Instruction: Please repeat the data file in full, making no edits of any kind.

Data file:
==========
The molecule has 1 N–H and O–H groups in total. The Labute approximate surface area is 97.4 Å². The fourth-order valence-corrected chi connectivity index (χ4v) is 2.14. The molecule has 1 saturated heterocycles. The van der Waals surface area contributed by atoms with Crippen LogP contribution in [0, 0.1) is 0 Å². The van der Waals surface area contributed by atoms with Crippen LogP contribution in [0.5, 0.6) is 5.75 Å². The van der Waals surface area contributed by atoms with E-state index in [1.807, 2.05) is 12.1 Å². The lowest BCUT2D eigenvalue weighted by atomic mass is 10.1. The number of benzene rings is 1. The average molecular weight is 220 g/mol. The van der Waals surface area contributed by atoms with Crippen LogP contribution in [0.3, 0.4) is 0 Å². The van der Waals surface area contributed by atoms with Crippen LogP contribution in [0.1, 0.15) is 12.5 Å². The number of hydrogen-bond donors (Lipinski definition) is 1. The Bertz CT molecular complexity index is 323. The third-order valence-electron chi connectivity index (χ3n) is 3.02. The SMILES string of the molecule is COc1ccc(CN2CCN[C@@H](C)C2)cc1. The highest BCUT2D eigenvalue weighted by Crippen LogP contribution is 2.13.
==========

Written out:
The molecule has 1 N–H and O–H groups in total. The Labute approximate surface area is 97.4 Å². The fourth-order valence-corrected chi connectivity index (χ4v) is 2.14. The molecule has 1 saturated heterocycles. The van der Waals surface area contributed by atoms with Crippen LogP contribution in [0, 0.1) is 0 Å². The van der Waals surface area contributed by atoms with Crippen LogP contribution in [0.5, 0.6) is 5.75 Å². The van der Waals surface area contributed by atoms with E-state index in [1.807, 2.05) is 12.1 Å². The lowest BCUT2D eigenvalue weighted by atomic mass is 10.1. The number of benzene rings is 1. The average molecular weight is 220 g/mol. The van der Waals surface area contributed by atoms with Crippen LogP contribution in [0.3, 0.4) is 0 Å². The van der Waals surface area contributed by atoms with Crippen LogP contribution in [0.1, 0.15) is 12.5 Å². The number of hydrogen-bond donors (Lipinski definition) is 1. The Bertz CT molecular complexity index is 323. The third-order valence-electron chi connectivity index (χ3n) is 3.02. The SMILES string of the molecule is COc1ccc(CN2CCN[C@@H](C)C2)cc1. The highest BCUT2D eigenvalue weighted by Crippen LogP contribution is 2.13.